One company just taking its first tentative steps into the leasing market is Vector Aerospace. Traditionally an MRO provider, this year it created a subsidiary called Vector Financial Services to offer something different to the industry.
It has acquired 11 Eurocopter AS332Ls, all built in the early 1980s, from operator Bristow Group and is in the process of overhauling and refurbishing the aircraft to produce nine serviceable helicopters configured for utility or humanitarian work.Declan O'Shea, chief executive and president of Eurocopter-owned Vector, explains its rationale: "Really, this is an excellent way for an operator to have a low-capital entry into the Super Puma market for these types of missions." The monthly lease rate additionally incorporates a power-by-the-hour deal on components and engines.
All the engineering design work and refurbishment, which, aside from the cabin reconfiguration includes the addition of cockpit voice recorders and night-vision goggle capability, has been performed at Vector's Langley site in British Columbia, Canada, using the company's own supplemental type certificates.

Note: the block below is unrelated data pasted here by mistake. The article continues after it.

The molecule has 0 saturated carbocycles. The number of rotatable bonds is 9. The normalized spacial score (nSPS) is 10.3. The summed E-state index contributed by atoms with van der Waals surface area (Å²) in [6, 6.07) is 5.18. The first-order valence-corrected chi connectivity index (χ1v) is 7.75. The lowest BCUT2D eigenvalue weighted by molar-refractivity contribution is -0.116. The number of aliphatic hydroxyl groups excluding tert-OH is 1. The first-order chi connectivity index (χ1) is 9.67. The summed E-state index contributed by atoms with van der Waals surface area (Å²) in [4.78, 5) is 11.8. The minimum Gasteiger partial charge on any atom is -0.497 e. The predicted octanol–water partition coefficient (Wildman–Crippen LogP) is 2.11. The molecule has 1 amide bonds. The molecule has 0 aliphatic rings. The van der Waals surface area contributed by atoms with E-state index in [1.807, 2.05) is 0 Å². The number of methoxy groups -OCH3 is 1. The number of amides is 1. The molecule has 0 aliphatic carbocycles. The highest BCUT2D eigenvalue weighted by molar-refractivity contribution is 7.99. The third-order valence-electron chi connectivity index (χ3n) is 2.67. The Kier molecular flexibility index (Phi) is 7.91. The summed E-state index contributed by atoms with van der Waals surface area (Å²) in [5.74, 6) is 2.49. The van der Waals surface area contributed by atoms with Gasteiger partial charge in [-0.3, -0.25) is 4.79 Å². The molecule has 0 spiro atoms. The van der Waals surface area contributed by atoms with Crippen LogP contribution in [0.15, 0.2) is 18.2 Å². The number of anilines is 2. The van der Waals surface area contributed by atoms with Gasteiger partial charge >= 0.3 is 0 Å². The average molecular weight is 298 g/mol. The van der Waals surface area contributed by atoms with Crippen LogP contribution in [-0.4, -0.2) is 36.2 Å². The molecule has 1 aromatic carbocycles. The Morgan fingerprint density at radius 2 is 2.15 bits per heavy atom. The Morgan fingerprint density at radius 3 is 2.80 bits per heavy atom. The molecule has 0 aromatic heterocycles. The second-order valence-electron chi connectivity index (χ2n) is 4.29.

The first two completed helicopters from the deal are destined for Peruvian operator Servicios Aéreos de los Andes this summer and will be the first Super Pumas to be operated in the Andean nation.
"What we are trying to do is make them very competitive against the Mils which dominate this market. What we are now seeing is AS332s being specified as part of UN request for proposals," says O'Shea.
"This utility configuration is really a first of its kind for the Super Puma," adds Balkiz Sarihan, vice-president strategic marketing and development, pointing out the type's suitability for hot and high environments.Although this mirrors Eurocopter's own strategy to take on the utility market through the launch last year of a new-build variant of the Super Puma, the AS332 C1e, O'Shea insists Vector's initiative is separate to that of its parent and, ultimately, is platform agnostic.
However, he adds: "We believe we can easily grow the business on this type. And if you can keep to the one type of aircraft, it keeps everything much simpler."It's not for the big guys but in the middle, there's a significant market and it's for operations and lift where the AS332s would not have been considered before. There's significant growth potential out there," he adds.It had looked to perform this activity prior to the Eurocopter acquisition, but the additional financial clout and OEM support gave it added traction, says O'Shea.
Vector has taken a steady pace with the reconfiguration of the initial aircraft because of the somewhat developmental nature of the project.
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However, O'Shea says he hopes the next few will come through relatively quickly, with a target of four to six weeks "from getting the aircraft in and out the door".
Demand will rise over the next two years, he adds, believing it could "more than double" its leased fleet over the next 18 months.
Source: Flight Daily News